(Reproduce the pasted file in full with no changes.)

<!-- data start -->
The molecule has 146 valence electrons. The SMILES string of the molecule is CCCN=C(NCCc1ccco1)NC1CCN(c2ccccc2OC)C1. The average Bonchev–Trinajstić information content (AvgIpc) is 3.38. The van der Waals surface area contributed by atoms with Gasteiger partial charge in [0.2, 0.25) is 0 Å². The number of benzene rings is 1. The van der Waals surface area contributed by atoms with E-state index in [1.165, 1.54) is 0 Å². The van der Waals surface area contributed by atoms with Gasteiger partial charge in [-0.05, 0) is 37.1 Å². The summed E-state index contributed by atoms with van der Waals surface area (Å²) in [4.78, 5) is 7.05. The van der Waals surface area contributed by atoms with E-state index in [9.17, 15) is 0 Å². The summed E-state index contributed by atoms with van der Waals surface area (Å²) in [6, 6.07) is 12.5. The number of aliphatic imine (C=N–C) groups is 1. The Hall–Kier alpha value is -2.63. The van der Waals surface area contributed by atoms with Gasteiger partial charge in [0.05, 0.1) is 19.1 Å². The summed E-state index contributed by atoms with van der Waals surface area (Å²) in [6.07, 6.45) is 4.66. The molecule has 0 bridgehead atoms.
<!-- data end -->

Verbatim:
The molecule has 146 valence electrons. The SMILES string of the molecule is CCCN=C(NCCc1ccco1)NC1CCN(c2ccccc2OC)C1. The average Bonchev–Trinajstić information content (AvgIpc) is 3.38. The van der Waals surface area contributed by atoms with Gasteiger partial charge in [0.2, 0.25) is 0 Å². The number of benzene rings is 1. The van der Waals surface area contributed by atoms with E-state index in [1.165, 1.54) is 0 Å². The van der Waals surface area contributed by atoms with Gasteiger partial charge in [-0.05, 0) is 37.1 Å². The summed E-state index contributed by atoms with van der Waals surface area (Å²) in [4.78, 5) is 7.05. The van der Waals surface area contributed by atoms with E-state index in [9.17, 15) is 0 Å². The summed E-state index contributed by atoms with van der Waals surface area (Å²) in [6, 6.07) is 12.5. The number of aliphatic imine (C=N–C) groups is 1. The Hall–Kier alpha value is -2.63. The van der Waals surface area contributed by atoms with Gasteiger partial charge in [0.05, 0.1) is 19.1 Å². The summed E-state index contributed by atoms with van der Waals surface area (Å²) in [6.07, 6.45) is 4.66. The molecule has 0 bridgehead atoms.